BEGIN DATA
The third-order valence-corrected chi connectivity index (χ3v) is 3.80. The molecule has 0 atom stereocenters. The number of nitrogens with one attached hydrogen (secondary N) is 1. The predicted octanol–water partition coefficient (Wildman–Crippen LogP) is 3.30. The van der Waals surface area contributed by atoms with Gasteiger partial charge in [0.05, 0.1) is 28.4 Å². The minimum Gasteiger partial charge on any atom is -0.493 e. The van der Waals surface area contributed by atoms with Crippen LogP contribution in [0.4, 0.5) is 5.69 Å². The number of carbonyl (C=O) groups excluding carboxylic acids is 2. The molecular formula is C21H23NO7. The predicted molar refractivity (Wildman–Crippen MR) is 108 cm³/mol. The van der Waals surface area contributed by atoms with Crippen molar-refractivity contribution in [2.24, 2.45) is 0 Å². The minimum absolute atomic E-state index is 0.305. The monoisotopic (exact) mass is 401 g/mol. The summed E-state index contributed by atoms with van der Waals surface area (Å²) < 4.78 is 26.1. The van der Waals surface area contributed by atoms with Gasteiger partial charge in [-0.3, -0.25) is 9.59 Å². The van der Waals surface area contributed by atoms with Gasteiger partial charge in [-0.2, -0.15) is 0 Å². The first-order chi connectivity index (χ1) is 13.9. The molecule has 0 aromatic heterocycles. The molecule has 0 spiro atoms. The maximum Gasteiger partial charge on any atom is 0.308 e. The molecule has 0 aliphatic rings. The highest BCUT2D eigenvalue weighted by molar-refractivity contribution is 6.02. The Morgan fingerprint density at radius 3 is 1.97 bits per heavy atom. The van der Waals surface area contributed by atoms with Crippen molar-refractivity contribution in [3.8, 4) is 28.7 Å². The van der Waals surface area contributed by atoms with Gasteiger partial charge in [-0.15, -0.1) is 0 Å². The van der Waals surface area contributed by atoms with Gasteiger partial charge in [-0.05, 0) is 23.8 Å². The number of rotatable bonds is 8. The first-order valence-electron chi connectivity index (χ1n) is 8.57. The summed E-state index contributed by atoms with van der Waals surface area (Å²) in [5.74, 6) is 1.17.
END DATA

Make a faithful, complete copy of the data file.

The third-order valence-corrected chi connectivity index (χ3v) is 3.80. The molecule has 0 atom stereocenters. The number of nitrogens with one attached hydrogen (secondary N) is 1. The predicted octanol–water partition coefficient (Wildman–Crippen LogP) is 3.30. The van der Waals surface area contributed by atoms with Gasteiger partial charge in [0.05, 0.1) is 28.4 Å². The minimum Gasteiger partial charge on any atom is -0.493 e. The van der Waals surface area contributed by atoms with Crippen LogP contribution in [0.4, 0.5) is 5.69 Å². The number of carbonyl (C=O) groups excluding carboxylic acids is 2. The molecular formula is C21H23NO7. The predicted molar refractivity (Wildman–Crippen MR) is 108 cm³/mol. The van der Waals surface area contributed by atoms with Crippen molar-refractivity contribution in [2.24, 2.45) is 0 Å². The minimum absolute atomic E-state index is 0.305. The monoisotopic (exact) mass is 401 g/mol. The summed E-state index contributed by atoms with van der Waals surface area (Å²) < 4.78 is 26.1. The van der Waals surface area contributed by atoms with Gasteiger partial charge in [-0.3, -0.25) is 9.59 Å². The van der Waals surface area contributed by atoms with Gasteiger partial charge in [-0.2, -0.15) is 0 Å². The first-order chi connectivity index (χ1) is 13.9. The molecule has 0 aromatic heterocycles. The molecule has 0 spiro atoms. The maximum Gasteiger partial charge on any atom is 0.308 e. The molecule has 0 aliphatic rings. The highest BCUT2D eigenvalue weighted by molar-refractivity contribution is 6.02. The Morgan fingerprint density at radius 3 is 1.97 bits per heavy atom. The van der Waals surface area contributed by atoms with Crippen molar-refractivity contribution in [3.8, 4) is 28.7 Å². The van der Waals surface area contributed by atoms with Gasteiger partial charge in [-0.15, -0.1) is 0 Å². The van der Waals surface area contributed by atoms with Gasteiger partial charge in [-0.05, 0) is 23.8 Å². The number of rotatable bonds is 8. The first-order valence-electron chi connectivity index (χ1n) is 8.57. The summed E-state index contributed by atoms with van der Waals surface area (Å²) in [5.74, 6) is 1.17.